By Dan Balz and Jon Cohen Washington Post Staff Writers
Tuesday, October 5, 2010; 12:05 AM
Less than a month before the midterm elections, the political landscape remains strongly tilted toward Republicans, although Democrats have made modest improvements with voters since their late-summer low point, according to a new Washington Post-ABC News poll.
Democrats have cut in half the GOP's early-September advantage on the question of which party's candidates voters say they will support on Nov. 2. They have also made small gains on the question of which party people trust to handle big issues, such as the economy and health care.
Voters give Democrats a significant edge as the party that would do a better job in helping the middle class, which has been a key campaign message from the White House in recent weeks.
President Obama's approval rating has rebounded to where it was in July after hitting an all-time low a month ago. Also, in some state races, Democratic candidates have taken the lead over their Republican opponents or narrowed GOP advantages.
Despite these apparent signs of improvement, the new Post-ABC poll suggests that Democrats remain at a significant disadvantage. Their hopes of holding down losses depend more on the performance of individual candidates than on dramatic changes in the overall climate.
The poll underscores how much support Democrats have lost among voters since 2006, the year the party recaptured control of Congress.
Among likely voters, Republicans hold a six-point edge, 49 percent to 43 percent, on the congressional ballot. At this time four years ago, Democrats led by 12 points. Then, Democrats also held a 19-point advantage when voters were asked which party they trusted to deal with the country's main problems.
Today, the public is almost evenly divided on that question, nearly matching public sentiment in October 1994, the last time Republicans won both the House and the Senate.
Looking toward Nov. 2, Republicans still hold two significant advantages. The poll shows that Republicans are paying closer attention to the elections than are Democrats. Nearly three-quarters of Republicans call the 2010 elections more important to the country than others in their lifetime.
A similar proportion of Republicans say it would be a "good thing" if the GOP won back control of Congress; only about half of Democrats see that potential result as a "bad thing."
Democrats were far more likely than Republicans to say they would back their incumbent House representative next month (40 percent to 26 percent). Independents are the most anti-incumbent, with just 23 percent saying they were inclined to vote to reelect their representative.
Meanwhile, independents continue to lean heavily toward the GOP in their voting intentions, a sharp change from both 2006 and 2008. Among independent voters most likely to cast ballots this year, 53 percent say they favor the Republican in their district, compared with 33 percent who favor the Democratic candidate.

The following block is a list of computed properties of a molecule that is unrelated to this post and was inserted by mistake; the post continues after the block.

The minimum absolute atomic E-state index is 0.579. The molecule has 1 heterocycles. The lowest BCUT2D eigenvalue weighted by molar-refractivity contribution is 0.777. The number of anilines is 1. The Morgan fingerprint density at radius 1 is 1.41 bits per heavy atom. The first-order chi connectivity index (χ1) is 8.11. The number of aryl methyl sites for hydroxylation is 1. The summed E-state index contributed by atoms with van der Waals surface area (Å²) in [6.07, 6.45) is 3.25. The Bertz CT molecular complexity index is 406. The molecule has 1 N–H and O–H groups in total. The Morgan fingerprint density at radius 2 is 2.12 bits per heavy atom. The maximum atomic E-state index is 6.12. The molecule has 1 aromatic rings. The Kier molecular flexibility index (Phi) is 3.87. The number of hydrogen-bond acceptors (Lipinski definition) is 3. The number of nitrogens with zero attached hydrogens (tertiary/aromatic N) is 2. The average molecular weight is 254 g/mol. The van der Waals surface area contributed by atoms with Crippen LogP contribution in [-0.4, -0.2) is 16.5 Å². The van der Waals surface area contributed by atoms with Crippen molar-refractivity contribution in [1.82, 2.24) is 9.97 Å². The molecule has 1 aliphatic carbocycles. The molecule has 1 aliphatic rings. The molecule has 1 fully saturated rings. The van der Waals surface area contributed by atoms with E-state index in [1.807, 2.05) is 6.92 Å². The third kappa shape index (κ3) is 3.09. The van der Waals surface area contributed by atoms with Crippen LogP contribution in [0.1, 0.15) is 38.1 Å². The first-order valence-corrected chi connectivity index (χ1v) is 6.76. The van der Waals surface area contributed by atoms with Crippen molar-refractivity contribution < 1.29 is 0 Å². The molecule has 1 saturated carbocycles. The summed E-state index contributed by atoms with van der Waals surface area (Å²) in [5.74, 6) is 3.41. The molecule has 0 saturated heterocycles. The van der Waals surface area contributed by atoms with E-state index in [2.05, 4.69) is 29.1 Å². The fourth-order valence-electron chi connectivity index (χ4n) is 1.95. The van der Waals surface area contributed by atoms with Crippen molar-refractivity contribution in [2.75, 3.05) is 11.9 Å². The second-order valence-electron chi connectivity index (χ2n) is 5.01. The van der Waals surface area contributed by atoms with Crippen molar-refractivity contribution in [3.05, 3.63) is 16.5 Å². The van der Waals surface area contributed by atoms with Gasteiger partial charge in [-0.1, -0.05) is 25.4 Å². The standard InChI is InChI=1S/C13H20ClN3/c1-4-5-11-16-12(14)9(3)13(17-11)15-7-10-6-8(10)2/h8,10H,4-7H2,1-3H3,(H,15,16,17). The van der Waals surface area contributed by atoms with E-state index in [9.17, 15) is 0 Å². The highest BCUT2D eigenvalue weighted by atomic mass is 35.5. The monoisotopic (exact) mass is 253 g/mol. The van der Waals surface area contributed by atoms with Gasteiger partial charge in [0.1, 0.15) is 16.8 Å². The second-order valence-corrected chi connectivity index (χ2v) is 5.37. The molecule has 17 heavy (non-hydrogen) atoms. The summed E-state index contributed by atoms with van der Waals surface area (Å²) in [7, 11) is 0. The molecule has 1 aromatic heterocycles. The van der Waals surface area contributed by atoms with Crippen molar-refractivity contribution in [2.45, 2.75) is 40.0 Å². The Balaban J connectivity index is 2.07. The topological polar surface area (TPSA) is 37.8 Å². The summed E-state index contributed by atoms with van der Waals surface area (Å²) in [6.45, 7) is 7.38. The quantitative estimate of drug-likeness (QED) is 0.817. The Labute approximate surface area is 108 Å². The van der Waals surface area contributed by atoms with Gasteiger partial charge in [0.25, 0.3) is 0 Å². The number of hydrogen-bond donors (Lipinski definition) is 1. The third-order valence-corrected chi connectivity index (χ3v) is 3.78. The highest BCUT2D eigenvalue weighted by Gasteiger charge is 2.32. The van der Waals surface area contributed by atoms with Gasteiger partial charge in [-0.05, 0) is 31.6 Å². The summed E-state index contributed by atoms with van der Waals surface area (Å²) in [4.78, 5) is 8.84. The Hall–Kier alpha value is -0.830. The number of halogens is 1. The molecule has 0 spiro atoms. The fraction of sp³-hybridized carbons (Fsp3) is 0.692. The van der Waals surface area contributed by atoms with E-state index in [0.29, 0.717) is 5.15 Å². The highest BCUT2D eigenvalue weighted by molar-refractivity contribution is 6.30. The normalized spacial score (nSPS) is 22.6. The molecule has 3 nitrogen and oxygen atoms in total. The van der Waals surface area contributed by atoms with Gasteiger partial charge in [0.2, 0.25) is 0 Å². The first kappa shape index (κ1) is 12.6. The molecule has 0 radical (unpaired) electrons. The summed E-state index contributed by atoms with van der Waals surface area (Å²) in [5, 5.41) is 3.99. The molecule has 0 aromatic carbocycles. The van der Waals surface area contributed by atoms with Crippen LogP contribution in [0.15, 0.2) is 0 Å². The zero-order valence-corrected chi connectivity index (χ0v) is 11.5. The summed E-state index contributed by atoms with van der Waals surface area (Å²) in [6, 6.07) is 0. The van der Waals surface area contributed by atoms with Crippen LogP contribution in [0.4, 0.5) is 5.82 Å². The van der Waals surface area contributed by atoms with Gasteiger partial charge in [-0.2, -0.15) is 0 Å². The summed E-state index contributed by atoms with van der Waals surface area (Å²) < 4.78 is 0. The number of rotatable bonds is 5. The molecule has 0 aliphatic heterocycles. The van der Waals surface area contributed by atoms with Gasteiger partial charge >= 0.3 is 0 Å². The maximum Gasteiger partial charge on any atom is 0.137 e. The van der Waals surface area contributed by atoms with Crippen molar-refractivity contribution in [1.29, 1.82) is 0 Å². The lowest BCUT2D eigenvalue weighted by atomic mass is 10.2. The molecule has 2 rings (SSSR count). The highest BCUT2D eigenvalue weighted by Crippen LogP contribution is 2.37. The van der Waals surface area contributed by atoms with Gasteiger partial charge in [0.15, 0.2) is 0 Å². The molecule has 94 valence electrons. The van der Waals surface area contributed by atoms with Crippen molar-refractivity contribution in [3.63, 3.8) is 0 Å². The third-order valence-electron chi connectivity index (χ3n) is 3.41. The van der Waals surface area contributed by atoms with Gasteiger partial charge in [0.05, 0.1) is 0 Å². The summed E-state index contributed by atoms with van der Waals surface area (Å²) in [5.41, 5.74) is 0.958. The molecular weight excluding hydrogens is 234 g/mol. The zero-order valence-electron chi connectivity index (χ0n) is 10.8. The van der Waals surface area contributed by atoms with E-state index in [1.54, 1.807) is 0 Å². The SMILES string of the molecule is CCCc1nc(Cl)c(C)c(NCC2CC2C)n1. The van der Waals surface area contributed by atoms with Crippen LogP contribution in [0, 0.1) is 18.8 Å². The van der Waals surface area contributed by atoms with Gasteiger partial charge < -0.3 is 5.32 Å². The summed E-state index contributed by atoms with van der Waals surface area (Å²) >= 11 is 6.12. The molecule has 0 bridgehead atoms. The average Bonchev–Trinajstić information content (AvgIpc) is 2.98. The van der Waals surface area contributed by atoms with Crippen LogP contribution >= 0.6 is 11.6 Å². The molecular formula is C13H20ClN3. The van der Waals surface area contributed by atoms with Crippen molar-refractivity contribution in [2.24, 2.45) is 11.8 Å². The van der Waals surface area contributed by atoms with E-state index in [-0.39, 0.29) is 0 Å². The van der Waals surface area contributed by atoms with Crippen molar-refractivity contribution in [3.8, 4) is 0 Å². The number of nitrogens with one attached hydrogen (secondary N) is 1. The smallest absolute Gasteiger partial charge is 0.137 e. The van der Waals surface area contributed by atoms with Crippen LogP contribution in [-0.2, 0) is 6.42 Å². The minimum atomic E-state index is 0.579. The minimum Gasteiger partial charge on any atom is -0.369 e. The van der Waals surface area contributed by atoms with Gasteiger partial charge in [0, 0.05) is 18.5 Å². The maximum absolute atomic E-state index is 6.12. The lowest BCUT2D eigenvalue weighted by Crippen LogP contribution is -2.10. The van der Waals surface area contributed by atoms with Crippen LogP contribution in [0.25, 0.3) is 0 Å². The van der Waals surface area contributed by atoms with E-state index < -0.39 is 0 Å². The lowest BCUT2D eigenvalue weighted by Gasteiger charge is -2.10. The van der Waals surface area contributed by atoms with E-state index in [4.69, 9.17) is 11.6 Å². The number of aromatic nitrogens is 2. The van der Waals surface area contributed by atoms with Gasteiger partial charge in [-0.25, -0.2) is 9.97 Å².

Dissatisfaction with Washington politicians remains high, always a warning to the party in power. Approval of Congress stands at 23 percent among all registered voters, not much higher than it was at this time in 1994. Disapproval of congressional Democrats has reached a record high in Post-ABC polling, at 61 percent. But a continuing wild card in this fall's races is that disapproval of congressional Republicans is even higher, at 67 percent.
Anger about the way the federal government is working is far higher among Republicans (34 percent) and independents (30 percent) than it is among Democrats (12 percent).
Republicans and independents are also far gloomier in their assessment of the economy, and by huge margins they believe the money spent under the federal stimulus program has been mostly wasted. Nine in 10 Republicans and three-quarters of independents say that money has been misspent; far fewer Democrats, just over four in 10, agree.
Health care continues to divide the country, as it has for more than a year, with 47 percent saying they support the changes enacted this year and 48 percent saying they oppose them. Opinions continue to be highly polarized on this issue, with 75 percent of Democrats supporting the changes and 83 percent of Republicans opposed.
A slim majority of independents (53 percent) say they oppose the new law. Most opponents of the new law say they would support an effort to overturn it, either by another vote in Congress or through the courts.
Obama and the Democrats have argued that if Republicans were to gain control of Congress, they would return to the policies of President George W. Bush. Two-thirds of Democrats share that view and say it would be bad for the country. But almost a quarter of Democrats say a GOP-led Congress would take the country in a new and better direction or say a return to Bush's policies would be good.
Republicans overwhelmingly see a positive change in direction if their party wins control of Congress, and almost half of independents agree. About a third of independents say Republicans would reinstitute Bush's policies and view such a move negatively.
Another big wild card this year remains the emergence of the tea party movement.
A third of voters think tea party candidates, if elected this fall, would change the culture of Washington, with most seeing positive shifts.
About 15 percent of voters say they strongly support the tea party; they overwhelmingly favor Republican congressional candidates in the elections.
The telephone poll of 1,002 randomly selected adults was conducted from Sept. 30 to Oct. 3, including interviews with 879 registered voters and 669 likely to cast ballots in the upcoming congressional elections. The margin of sampling error is plus or minus 3.5 percentage points for the full sample, and four points for both voter groups.
Assistant polling analyst Kyle Dropp and polling consultant Meredith Chaiken contributed to this report.